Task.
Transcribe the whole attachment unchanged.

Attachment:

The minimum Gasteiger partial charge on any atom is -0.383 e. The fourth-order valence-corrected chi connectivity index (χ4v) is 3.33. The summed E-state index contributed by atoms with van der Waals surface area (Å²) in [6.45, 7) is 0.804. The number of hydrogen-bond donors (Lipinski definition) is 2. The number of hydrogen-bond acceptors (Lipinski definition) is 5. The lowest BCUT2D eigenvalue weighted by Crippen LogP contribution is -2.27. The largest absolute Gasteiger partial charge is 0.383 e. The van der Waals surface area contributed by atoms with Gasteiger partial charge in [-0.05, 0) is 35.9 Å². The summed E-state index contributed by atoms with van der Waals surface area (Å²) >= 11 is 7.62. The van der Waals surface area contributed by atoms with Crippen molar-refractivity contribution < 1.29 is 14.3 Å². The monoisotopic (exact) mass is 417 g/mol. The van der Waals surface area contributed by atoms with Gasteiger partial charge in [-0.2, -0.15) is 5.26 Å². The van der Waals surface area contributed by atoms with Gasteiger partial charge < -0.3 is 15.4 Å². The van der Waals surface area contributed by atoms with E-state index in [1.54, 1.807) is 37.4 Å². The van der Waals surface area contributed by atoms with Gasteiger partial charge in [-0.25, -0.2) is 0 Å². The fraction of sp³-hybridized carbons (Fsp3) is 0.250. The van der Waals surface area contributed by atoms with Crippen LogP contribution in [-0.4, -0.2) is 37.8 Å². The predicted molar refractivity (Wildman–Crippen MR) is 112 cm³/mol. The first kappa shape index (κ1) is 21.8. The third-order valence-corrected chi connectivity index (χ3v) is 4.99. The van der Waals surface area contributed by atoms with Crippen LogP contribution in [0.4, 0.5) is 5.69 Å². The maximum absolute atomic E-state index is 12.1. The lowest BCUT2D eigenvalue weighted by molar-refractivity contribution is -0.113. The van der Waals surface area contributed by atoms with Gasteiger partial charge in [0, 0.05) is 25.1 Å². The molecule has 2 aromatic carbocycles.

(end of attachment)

The minimum Gasteiger partial charge on any atom is -0.383 e. The fourth-order valence-corrected chi connectivity index (χ4v) is 3.33. The summed E-state index contributed by atoms with van der Waals surface area (Å²) in [6.45, 7) is 0.804. The number of hydrogen-bond donors (Lipinski definition) is 2. The number of hydrogen-bond acceptors (Lipinski definition) is 5. The lowest BCUT2D eigenvalue weighted by Crippen LogP contribution is -2.27. The largest absolute Gasteiger partial charge is 0.383 e. The van der Waals surface area contributed by atoms with Gasteiger partial charge in [-0.05, 0) is 35.9 Å². The summed E-state index contributed by atoms with van der Waals surface area (Å²) >= 11 is 7.62. The van der Waals surface area contributed by atoms with Crippen molar-refractivity contribution < 1.29 is 14.3 Å². The monoisotopic (exact) mass is 417 g/mol. The van der Waals surface area contributed by atoms with Gasteiger partial charge in [-0.2, -0.15) is 5.26 Å². The van der Waals surface area contributed by atoms with Gasteiger partial charge < -0.3 is 15.4 Å². The van der Waals surface area contributed by atoms with E-state index in [1.54, 1.807) is 37.4 Å². The van der Waals surface area contributed by atoms with Gasteiger partial charge in [-0.25, -0.2) is 0 Å². The fraction of sp³-hybridized carbons (Fsp3) is 0.250. The van der Waals surface area contributed by atoms with Crippen LogP contribution in [-0.4, -0.2) is 37.8 Å². The predicted molar refractivity (Wildman–Crippen MR) is 112 cm³/mol. The first kappa shape index (κ1) is 21.8. The third-order valence-corrected chi connectivity index (χ3v) is 4.99. The van der Waals surface area contributed by atoms with Crippen LogP contribution in [0.4, 0.5) is 5.69 Å². The maximum absolute atomic E-state index is 12.1. The lowest BCUT2D eigenvalue weighted by molar-refractivity contribution is -0.113. The van der Waals surface area contributed by atoms with Gasteiger partial charge in [0, 0.05) is 25.1 Å². The molecule has 2 aromatic carbocycles.